3 min read

Serving soul care

Recall: Last newsletter we learned when white supremacy tries to shove you off life’s tightrope standing in solidarity to oneself is the net that catches you. Many of you sent kind, generous words of my strength to pass along to my brave mentee (thank you!) who taught me/all of us the difference between safety and security.

Also, it only just dawned on me (despite launching and overseeing many newsletter brands over my career) that having a personal newsletter is an excellent way to get people into enjoying poetry. You are welcomed in advance, dear reader!

Soul care is self-care

One of the favorite things I love about a friend of mine is that she *only* patrons restaurants that are owned by women, femmes or people of color or if there is a woman, femme or person of color who is an equity-holding executive chef.

She has a whole process for vetting places and an amazing spreadsheet that was super useful in Before Times because she also traveled as frequently (if not more) than me. But what I love most about this isn’t just that I never had to pick the spot when we hung out, it’s that when this friend was profiled about her work and the journalist asked her about self-care (like they always ask the business ladiezzzz!) she described this practice as her self-care. She said it may take more time but being consistent with her values in this way matters to her. I love that for her and I want that for all of us.

I refer to the intentional care I pour into myself and tending to my own needs as soul care rather than self-care. Self-care always seemed as if it was commoditizing experiences and items meant to spackle over conditions that never should be endured in the first place. Soul care is broader and deeper than something you can click or swipe into your life. To me, soul care means an alignment of intention, time and values, to make choices and decisions that deliver peace and spread peace.

Naomi Osaka’s decision to protect her peace and not compete in the French Open’s toxic, extractive and exploitative media abuse is championship soul care. Her actions represent a continuation of women and femme atheles centering their soul care in cultures where the warped fun house mirrors kept delivering distorted expectations to settle for self. Osaka has opened up a necessary dialogue on anxiety, well-being, the media and work. In tending to her soul, she has called on the responsibility of the system to better itself.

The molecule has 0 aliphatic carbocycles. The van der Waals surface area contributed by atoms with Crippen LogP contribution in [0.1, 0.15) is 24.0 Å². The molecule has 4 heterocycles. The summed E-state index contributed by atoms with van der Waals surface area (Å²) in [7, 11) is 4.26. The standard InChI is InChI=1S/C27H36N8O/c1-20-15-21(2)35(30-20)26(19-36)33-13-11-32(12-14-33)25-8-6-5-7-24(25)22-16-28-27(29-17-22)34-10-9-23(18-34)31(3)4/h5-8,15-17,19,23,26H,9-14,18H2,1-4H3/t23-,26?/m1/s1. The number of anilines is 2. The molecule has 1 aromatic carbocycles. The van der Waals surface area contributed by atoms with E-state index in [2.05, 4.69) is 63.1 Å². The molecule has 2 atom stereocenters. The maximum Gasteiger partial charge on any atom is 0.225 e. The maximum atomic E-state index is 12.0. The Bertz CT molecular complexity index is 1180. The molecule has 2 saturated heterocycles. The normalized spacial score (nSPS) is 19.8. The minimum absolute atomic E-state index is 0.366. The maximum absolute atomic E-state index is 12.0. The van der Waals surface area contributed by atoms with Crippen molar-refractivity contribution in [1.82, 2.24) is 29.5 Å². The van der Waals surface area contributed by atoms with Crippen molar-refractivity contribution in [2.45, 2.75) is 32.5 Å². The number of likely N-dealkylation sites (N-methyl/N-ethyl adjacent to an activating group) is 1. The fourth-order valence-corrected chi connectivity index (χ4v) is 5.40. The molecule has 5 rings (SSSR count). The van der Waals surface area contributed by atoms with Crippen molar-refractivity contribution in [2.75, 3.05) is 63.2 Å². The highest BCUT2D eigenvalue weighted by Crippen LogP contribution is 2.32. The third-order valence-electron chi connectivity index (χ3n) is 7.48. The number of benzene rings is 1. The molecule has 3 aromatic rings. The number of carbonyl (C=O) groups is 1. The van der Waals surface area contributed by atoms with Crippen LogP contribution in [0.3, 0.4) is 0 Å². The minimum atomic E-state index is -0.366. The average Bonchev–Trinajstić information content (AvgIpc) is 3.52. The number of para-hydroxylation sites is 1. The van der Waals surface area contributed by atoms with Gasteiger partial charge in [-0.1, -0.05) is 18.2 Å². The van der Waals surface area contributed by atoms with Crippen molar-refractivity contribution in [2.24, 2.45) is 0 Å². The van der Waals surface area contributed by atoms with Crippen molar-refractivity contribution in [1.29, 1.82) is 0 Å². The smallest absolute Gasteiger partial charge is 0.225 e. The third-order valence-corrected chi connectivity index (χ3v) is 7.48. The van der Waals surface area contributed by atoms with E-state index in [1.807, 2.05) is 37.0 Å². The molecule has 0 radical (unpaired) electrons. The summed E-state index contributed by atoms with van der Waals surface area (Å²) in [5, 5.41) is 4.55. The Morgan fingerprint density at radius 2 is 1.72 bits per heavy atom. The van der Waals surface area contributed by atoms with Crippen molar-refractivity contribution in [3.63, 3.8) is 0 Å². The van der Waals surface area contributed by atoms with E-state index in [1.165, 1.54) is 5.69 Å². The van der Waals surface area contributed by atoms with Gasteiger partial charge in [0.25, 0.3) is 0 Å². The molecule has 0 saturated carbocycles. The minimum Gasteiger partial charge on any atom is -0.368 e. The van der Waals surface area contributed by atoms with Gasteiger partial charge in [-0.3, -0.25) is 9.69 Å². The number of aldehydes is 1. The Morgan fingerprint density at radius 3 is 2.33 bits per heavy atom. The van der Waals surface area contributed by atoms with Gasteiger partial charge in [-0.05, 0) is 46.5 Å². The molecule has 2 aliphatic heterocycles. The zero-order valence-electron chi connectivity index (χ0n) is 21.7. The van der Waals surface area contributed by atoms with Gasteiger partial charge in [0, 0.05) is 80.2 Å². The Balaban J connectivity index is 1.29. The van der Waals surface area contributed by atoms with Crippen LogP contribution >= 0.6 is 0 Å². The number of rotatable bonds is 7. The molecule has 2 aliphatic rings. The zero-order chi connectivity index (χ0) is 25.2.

The pandemic has forced a recalibration for so many of us, especially with how technology facilitates so much of our lives. There is a toll that all of this is taking on our souls. The pressure to not break the cadence of performing productivity and for external expectations is adding up. Carrying this weight on our heart sinks so many of us into existing in a foggy numb world. In that haze, more and more are missing our souls and only see ourselves in reflections of screens serving clicks and swipes.

I think it would be beneficial if more of us used this moment to reconsider the choices we are making, for whom these choices are serving and how we are tending to our souls.

Brina Activities

  • While we all experience grief in distinct ways, there is a way technology can be used to hold space for the collective, a responsibility for technologists to do this responsibly, and how innovators can support pathways to healing.

    I will be hosting Rights x Tech June’s forum on Grief x Healing x Innovation with brilliant friends and leaders Malkia Cyril Devich and Micky ScottBey Jones on Wednesday, June 9th. Sign up here.
  • The wonderful Jennifer Romolini and Kim France interviewed me for their podcast. If you’re interested in hearing more about my work and soul care, give it a listen here. I love the end where I got to share wisdom from a friend who reads this newsletter.

Have a wonderful weekend.

Sabrina Hersi Issa is a human rights technologist. She is committed to leveraging innovation as a tool to unlock opportunity and dignity for all. She does this through her work in technology, media and investments. This is her personal newsletter.